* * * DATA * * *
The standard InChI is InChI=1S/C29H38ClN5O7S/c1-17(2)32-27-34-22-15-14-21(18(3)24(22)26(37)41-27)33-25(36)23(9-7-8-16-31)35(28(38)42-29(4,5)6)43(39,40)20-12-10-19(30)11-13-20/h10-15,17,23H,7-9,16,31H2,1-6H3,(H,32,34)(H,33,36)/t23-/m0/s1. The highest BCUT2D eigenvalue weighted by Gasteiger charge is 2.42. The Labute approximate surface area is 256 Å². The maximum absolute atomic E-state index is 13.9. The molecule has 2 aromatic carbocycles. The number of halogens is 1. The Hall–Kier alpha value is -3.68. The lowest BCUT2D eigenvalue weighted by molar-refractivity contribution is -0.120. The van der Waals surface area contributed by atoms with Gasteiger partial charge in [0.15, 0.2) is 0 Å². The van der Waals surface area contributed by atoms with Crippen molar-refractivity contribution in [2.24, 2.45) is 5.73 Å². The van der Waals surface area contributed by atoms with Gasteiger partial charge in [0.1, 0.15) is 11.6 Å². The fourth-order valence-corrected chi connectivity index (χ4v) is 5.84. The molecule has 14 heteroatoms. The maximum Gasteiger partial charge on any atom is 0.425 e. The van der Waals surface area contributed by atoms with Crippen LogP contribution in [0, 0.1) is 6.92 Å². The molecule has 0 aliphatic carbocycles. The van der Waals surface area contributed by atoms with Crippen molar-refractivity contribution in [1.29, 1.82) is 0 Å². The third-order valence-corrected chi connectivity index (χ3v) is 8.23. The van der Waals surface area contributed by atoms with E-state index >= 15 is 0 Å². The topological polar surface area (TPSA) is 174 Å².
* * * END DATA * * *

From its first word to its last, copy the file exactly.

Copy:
The standard InChI is InChI=1S/C29H38ClN5O7S/c1-17(2)32-27-34-22-15-14-21(18(3)24(22)26(37)41-27)33-25(36)23(9-7-8-16-31)35(28(38)42-29(4,5)6)43(39,40)20-12-10-19(30)11-13-20/h10-15,17,23H,7-9,16,31H2,1-6H3,(H,32,34)(H,33,36)/t23-/m0/s1. The highest BCUT2D eigenvalue weighted by Gasteiger charge is 2.42. The Labute approximate surface area is 256 Å². The maximum absolute atomic E-state index is 13.9. The molecule has 2 aromatic carbocycles. The number of halogens is 1. The Hall–Kier alpha value is -3.68. The lowest BCUT2D eigenvalue weighted by molar-refractivity contribution is -0.120. The van der Waals surface area contributed by atoms with Gasteiger partial charge in [0.15, 0.2) is 0 Å². The van der Waals surface area contributed by atoms with Crippen molar-refractivity contribution in [2.24, 2.45) is 5.73 Å². The van der Waals surface area contributed by atoms with Gasteiger partial charge in [0.1, 0.15) is 11.6 Å². The fourth-order valence-corrected chi connectivity index (χ4v) is 5.84. The molecule has 14 heteroatoms. The maximum Gasteiger partial charge on any atom is 0.425 e. The van der Waals surface area contributed by atoms with Crippen LogP contribution in [0, 0.1) is 6.92 Å². The molecule has 0 aliphatic carbocycles. The van der Waals surface area contributed by atoms with Crippen molar-refractivity contribution in [1.29, 1.82) is 0 Å². The third-order valence-corrected chi connectivity index (χ3v) is 8.23. The van der Waals surface area contributed by atoms with E-state index >= 15 is 0 Å². The topological polar surface area (TPSA) is 174 Å².